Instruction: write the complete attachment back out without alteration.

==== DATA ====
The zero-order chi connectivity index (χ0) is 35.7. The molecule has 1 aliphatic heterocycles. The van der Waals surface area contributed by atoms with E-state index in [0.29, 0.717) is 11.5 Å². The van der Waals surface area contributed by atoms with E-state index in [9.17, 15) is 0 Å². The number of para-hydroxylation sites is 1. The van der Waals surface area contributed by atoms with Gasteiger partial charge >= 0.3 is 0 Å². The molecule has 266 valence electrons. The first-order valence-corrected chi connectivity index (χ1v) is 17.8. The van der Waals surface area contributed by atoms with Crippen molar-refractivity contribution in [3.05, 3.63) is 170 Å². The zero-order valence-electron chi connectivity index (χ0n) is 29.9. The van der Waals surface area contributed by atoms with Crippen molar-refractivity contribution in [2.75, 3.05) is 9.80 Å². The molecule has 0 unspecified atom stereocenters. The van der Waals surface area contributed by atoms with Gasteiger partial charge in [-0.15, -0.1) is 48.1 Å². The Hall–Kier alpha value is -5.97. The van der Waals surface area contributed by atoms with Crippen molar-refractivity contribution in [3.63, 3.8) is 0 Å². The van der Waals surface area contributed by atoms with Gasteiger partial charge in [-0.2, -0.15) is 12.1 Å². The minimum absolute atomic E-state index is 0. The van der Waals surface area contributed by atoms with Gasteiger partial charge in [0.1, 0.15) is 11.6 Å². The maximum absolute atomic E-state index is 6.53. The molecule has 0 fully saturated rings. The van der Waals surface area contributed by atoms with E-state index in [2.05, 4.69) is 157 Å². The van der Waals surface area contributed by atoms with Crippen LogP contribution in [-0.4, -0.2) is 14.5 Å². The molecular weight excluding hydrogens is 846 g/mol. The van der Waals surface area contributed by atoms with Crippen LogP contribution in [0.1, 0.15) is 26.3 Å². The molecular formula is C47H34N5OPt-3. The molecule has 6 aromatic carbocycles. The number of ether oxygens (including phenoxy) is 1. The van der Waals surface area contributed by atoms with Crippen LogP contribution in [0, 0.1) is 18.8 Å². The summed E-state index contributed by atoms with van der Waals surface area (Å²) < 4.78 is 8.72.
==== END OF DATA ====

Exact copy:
The zero-order chi connectivity index (χ0) is 35.7. The molecule has 1 aliphatic heterocycles. The van der Waals surface area contributed by atoms with E-state index in [0.29, 0.717) is 11.5 Å². The van der Waals surface area contributed by atoms with E-state index in [9.17, 15) is 0 Å². The number of para-hydroxylation sites is 1. The van der Waals surface area contributed by atoms with Gasteiger partial charge >= 0.3 is 0 Å². The molecule has 266 valence electrons. The first-order valence-corrected chi connectivity index (χ1v) is 17.8. The van der Waals surface area contributed by atoms with Crippen molar-refractivity contribution in [3.05, 3.63) is 170 Å². The zero-order valence-electron chi connectivity index (χ0n) is 29.9. The van der Waals surface area contributed by atoms with Crippen molar-refractivity contribution in [2.75, 3.05) is 9.80 Å². The molecule has 0 unspecified atom stereocenters. The van der Waals surface area contributed by atoms with Gasteiger partial charge in [-0.15, -0.1) is 48.1 Å². The Hall–Kier alpha value is -5.97. The van der Waals surface area contributed by atoms with Crippen molar-refractivity contribution in [3.63, 3.8) is 0 Å². The van der Waals surface area contributed by atoms with Gasteiger partial charge in [-0.2, -0.15) is 12.1 Å². The minimum absolute atomic E-state index is 0. The van der Waals surface area contributed by atoms with Gasteiger partial charge in [0.1, 0.15) is 11.6 Å². The maximum absolute atomic E-state index is 6.53. The molecule has 0 fully saturated rings. The van der Waals surface area contributed by atoms with E-state index in [2.05, 4.69) is 157 Å². The van der Waals surface area contributed by atoms with Crippen LogP contribution in [-0.4, -0.2) is 14.5 Å². The molecular weight excluding hydrogens is 846 g/mol. The van der Waals surface area contributed by atoms with Crippen LogP contribution in [0.1, 0.15) is 26.3 Å². The molecular formula is C47H34N5OPt-3. The molecule has 6 aromatic carbocycles. The number of ether oxygens (including phenoxy) is 1. The van der Waals surface area contributed by atoms with Crippen LogP contribution in [0, 0.1) is 18.8 Å². The summed E-state index contributed by atoms with van der Waals surface area (Å²) < 4.78 is 8.72.